October 15, 2012 11:58 am

Cedar Lake, Sadler’s Wells, London

Of balletic form, physical clarity, there was nary a trace

Dance companies can sometimes identify themselves with a merry inexactitude – The Grand State Ballet of Bogustan may not be exactly what an eager public expects. Cedar Lake calls itself Contemporary Ballet, and you could have fooled me. Contemporary ballet suggests creativity and dancing in that classic manner we gratefully see in stagings by Alexey Ratmansky and Christopher Wheeldon. Cedar Lake proposed three oddly titled works – Violet Kid by Hofesh Shechter, Tuplet by Alexander Ekman, and Grace Engine by Crystal Pite – whose balletic credentials were invisible in a sameness of ferocious energy, spirit-numbing racket, portentous programme notes and a monumentally tiresome air of doom and vehement self-justification. Of balletic form, physical clarity, nary a trace.

Tuplet was winsome, involved chatter and dancers shown in silhouette and was, at least, reasonably innocuous in its jokey modishness. The Shechter and Pite offerings were fatally long and deadly earnest; their casts laboured with energy, devotion and a blind acceptance of an awful dance-fate not unlike that of a kamikaze pilot. The Shechter piece is more physically brutish to its cast, more nagging in its manner, more abrasive, noisier. The Pyte staging, a no less tiresome view of what used to be known as the Screaming Mimis, is no less dismal in its ethos, and it offers an inexplicable ending, with two women left to enjoy a dainty grapple. Among the cast, however, I noted the power and presence of Jason Kittelberger, an artist of impressive abilities.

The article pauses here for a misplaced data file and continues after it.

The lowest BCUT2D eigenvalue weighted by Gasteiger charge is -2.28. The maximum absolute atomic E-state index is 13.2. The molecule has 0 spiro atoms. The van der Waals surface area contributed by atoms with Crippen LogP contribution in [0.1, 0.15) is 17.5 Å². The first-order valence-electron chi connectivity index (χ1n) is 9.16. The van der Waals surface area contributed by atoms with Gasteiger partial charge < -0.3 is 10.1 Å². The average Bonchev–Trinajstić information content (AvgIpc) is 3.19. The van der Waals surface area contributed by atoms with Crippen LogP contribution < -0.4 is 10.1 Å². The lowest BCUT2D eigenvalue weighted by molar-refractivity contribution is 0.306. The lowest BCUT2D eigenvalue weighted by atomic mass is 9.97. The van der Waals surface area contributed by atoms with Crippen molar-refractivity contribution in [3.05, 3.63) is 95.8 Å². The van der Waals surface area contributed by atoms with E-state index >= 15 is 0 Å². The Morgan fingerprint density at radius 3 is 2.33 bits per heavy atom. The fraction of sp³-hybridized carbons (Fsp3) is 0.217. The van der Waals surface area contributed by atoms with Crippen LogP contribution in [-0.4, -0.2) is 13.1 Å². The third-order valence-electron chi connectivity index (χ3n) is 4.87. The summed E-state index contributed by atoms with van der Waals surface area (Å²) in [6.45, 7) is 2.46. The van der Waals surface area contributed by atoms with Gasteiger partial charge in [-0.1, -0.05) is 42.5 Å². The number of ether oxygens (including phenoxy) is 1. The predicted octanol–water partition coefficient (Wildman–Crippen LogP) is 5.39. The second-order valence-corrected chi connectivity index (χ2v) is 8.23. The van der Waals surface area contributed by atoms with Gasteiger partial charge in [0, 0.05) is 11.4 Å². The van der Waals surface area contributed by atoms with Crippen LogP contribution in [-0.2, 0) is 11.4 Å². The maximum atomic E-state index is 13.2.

2 stars

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